The seventh Stoke Newington Literary Festival kicked off on June 3rd and we were in the manor’s best bar for Poetry, Punk, and Pints. Fenella Fielding, England’s first lady of the double entendre, was bringing the delights of her husky voice to the Town Hall whilst we kicked off on Stamford Hill with The Members’ Nick Tesco dropping a solid selection of punk rock.
This was an old school gig; raucous, rambunctious and rebellious. Our first poet up was Bridget Minamore, reading from her new collection Titanic. Closely following was Ashna Sarkar with sharp words and sharper asides. We’d advertised that our acts would be riding to the stage on either a monkey or a tiger… and they did.
Bridget Minamore easily won best t-shirt of the night with her ‘Jesus Loves UK Garage’. “My mum loves it ‘cos she thinks it’s bare religious” she told us. And so does Craig David.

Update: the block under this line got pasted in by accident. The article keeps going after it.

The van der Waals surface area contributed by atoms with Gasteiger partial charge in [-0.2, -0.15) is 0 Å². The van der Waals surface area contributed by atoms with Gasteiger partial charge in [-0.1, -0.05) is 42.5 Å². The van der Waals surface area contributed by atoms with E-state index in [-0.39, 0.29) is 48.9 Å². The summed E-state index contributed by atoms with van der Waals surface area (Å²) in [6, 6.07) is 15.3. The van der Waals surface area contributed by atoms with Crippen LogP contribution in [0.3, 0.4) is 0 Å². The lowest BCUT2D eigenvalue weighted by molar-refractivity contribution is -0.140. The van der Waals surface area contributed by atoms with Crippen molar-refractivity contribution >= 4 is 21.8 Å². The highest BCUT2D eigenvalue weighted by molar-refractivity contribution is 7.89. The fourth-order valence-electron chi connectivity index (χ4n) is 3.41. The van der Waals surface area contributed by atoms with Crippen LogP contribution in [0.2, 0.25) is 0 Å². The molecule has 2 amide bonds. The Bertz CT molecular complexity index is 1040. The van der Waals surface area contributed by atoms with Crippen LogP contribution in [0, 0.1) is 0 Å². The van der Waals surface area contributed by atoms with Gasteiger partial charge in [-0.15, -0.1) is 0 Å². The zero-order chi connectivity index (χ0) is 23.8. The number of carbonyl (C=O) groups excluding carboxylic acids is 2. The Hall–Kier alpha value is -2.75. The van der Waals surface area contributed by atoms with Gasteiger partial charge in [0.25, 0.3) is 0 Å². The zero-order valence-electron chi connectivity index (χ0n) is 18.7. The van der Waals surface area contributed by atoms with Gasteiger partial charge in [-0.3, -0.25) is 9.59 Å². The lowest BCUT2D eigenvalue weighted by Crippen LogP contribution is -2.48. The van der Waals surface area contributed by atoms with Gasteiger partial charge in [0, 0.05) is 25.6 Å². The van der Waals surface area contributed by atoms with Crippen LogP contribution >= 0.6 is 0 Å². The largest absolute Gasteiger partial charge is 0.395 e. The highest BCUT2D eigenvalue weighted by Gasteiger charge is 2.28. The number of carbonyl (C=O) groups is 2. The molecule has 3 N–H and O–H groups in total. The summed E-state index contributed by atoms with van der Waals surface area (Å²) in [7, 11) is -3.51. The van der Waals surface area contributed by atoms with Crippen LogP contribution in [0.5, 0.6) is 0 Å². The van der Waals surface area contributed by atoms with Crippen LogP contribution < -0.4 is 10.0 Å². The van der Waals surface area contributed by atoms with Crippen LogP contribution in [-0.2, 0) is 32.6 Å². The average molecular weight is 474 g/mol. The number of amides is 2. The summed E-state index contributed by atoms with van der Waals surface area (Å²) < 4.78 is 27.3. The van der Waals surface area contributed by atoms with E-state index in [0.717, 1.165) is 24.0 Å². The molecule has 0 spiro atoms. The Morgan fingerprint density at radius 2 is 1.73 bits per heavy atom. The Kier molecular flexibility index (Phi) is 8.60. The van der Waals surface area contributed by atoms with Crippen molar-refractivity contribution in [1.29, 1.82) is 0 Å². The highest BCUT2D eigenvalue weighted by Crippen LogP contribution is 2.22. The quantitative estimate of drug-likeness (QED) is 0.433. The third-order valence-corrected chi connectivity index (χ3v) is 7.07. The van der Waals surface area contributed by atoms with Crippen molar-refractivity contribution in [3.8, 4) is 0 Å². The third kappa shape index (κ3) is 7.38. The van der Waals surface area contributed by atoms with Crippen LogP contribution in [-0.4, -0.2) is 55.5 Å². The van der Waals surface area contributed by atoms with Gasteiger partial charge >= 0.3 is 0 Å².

It wasn’t just the finest young poets London has to offer, we also had Nick Tesco and dropping a choice selection of punk rock with a dash of reggae.
Emily Harrison took the stage after a pogoing break and delivered a lively set showing why she’s such a popular writer.
By now Fenella’s gig had emptied out and the bar was packed with aesthetes and drunks. many people being both. This was an old school gig: a lively audience, cheap beer, snogging in the toiles, poetry and a surly band. London’s second best punk band Shocks of Mighty! hit the stage and belted out their take on Bob Marley’s Johny Was. A tight set from them got the crowd jumping and we then went into a DJ set from Ray Gange.
Shocks of Mighty’s guitarist and singer Mistah Brown, Ray Gange, and Tim Wells
As it got later we were joined by people from the Morning Star gig at the other end of Stoke Newington and the records kept spinning, as the punks kept posing…
The late bar, and toilets, saw plenty of action. Quite right too. There was only one way to go after all that – limbo!